Definition: The part of the plant embryo that first grows out of the seed during the initial stages of germination, eventually developing into the plant’s primary root system.
Radicles in the Forest Garden:
The radicle is an embryonic root that anchors the seed and draws water and nutrients from the soil for it to begin growing. When propagating seeds, it is important to protect the radicle to increase its chance of surviving germination and eventually maturing into a healthy and vigorous plant. This attention is especially important when pretreating the seed by scarification.
Particularly for larger seeds, positioning the radicle into the soil correctly is important. The main goal of the radicle is to grow into the soil so it can access water and nutrients. While radicles are geotropic by nature, meaning that they grow towards the gravity of the earth, it is still important to place larger seeds in the soil on with the radical facing downward. This will allow the radicle to develop in the correct direction from the start. For smaller seeds, radical placement is not as important as it requires less energy to change the growth direction of the root.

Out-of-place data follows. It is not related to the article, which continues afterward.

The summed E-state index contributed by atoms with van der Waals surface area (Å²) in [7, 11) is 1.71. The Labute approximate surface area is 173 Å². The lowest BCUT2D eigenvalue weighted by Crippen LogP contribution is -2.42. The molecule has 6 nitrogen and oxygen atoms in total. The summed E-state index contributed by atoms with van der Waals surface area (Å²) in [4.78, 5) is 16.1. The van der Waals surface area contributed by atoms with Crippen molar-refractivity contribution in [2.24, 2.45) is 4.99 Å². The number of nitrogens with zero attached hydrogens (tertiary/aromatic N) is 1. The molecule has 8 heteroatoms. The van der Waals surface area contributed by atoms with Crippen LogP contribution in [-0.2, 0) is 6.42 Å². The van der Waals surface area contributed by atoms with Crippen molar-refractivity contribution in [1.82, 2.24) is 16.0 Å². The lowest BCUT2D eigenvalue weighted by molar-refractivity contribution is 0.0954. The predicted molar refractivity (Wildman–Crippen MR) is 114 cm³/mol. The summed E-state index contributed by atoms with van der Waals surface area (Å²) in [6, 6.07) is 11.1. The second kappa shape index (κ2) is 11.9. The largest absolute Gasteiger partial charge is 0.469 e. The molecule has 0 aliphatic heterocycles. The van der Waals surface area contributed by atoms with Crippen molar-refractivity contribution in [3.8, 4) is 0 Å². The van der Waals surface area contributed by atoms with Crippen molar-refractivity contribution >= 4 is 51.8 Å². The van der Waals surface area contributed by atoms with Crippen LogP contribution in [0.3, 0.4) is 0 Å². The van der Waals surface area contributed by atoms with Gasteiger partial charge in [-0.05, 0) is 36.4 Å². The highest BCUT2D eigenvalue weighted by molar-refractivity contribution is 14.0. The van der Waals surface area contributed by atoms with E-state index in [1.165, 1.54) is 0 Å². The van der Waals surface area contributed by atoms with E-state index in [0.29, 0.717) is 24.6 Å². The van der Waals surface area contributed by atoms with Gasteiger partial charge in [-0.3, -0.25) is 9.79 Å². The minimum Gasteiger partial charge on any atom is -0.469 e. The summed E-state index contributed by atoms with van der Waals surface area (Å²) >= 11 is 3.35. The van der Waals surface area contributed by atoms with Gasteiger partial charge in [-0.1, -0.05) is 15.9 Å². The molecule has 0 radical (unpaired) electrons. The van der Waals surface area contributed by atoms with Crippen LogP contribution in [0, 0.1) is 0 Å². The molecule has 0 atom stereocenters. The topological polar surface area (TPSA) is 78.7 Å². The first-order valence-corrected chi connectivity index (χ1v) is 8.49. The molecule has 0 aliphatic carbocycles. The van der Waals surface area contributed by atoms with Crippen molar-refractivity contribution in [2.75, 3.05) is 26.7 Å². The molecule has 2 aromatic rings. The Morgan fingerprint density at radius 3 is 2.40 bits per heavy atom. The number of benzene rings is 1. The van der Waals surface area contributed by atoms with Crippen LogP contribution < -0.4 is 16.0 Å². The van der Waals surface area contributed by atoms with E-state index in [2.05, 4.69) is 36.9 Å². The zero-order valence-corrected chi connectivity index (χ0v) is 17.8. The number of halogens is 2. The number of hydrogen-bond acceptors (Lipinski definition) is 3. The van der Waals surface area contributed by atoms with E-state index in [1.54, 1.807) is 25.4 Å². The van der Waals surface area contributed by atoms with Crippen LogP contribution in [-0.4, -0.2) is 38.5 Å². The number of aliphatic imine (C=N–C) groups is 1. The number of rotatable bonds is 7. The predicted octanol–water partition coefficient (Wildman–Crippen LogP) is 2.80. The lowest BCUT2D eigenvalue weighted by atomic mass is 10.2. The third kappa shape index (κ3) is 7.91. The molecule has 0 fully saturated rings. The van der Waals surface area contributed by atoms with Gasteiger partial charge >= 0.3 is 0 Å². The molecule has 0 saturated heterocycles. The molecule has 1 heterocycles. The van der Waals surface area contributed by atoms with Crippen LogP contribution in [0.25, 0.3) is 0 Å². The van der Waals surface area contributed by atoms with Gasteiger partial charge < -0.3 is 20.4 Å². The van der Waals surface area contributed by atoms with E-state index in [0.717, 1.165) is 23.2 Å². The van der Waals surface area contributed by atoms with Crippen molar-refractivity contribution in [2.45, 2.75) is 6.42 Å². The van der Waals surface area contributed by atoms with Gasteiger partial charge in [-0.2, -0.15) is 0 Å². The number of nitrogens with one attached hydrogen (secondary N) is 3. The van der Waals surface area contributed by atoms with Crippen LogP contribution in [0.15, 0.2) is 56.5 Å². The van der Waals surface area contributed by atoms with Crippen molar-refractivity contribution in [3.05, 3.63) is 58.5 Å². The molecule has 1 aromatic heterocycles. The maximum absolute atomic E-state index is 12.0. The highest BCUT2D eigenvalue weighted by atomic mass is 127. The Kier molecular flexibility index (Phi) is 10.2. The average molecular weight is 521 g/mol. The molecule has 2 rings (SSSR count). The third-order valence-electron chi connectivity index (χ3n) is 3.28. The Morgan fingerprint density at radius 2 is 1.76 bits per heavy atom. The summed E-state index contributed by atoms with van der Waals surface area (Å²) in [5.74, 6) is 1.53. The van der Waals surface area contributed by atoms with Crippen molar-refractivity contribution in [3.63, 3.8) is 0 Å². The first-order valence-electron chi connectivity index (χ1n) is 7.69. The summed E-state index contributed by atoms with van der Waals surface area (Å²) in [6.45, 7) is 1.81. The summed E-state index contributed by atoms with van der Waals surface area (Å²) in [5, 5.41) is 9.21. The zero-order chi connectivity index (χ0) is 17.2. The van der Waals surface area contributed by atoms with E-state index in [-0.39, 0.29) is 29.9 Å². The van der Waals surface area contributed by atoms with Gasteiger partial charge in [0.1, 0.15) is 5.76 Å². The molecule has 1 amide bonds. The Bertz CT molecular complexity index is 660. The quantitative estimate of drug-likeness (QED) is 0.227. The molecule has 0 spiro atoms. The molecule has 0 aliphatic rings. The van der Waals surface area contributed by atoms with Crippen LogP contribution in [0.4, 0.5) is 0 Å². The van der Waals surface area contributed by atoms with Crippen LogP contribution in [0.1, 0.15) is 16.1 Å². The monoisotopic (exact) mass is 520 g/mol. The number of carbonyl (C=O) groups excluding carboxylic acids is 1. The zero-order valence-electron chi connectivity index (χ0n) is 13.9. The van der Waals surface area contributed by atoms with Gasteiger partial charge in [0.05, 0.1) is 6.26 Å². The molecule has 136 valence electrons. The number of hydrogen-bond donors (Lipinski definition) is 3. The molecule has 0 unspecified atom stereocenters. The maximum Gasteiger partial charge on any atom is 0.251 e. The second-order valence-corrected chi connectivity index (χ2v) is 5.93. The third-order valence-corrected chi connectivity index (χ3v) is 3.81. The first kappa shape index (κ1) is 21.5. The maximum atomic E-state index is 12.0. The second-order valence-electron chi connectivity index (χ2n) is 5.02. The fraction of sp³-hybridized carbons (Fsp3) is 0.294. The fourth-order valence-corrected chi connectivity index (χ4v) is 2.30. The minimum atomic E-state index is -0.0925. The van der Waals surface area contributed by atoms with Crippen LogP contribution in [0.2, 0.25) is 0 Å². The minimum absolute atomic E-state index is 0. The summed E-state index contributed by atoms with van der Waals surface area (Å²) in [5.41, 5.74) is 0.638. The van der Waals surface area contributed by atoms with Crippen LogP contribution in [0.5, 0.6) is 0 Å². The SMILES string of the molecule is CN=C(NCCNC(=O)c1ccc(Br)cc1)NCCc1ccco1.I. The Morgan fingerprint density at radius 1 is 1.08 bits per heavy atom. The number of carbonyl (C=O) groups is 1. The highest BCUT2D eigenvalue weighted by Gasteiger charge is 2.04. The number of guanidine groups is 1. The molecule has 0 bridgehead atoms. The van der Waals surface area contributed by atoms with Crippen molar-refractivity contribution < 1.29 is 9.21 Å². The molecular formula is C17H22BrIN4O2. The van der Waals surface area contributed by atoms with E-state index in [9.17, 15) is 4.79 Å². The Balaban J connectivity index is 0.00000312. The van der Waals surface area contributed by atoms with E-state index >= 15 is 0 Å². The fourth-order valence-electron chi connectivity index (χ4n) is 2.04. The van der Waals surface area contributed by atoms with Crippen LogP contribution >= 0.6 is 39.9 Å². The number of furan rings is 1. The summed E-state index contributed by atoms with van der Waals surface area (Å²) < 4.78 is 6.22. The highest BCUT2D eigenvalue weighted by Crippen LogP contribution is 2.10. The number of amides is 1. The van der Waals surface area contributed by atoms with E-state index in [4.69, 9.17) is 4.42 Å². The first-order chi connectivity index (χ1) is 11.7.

Forest Gardeners must also pay close attention to newly sown seeds. It is important to keep them moist enough to survive, but to be careful of overwatering. Though desiccation may occur from underwatering, overwatered seeds are prone to damping off, which is a fungal disease that can develop is the soil remains too moist for too long.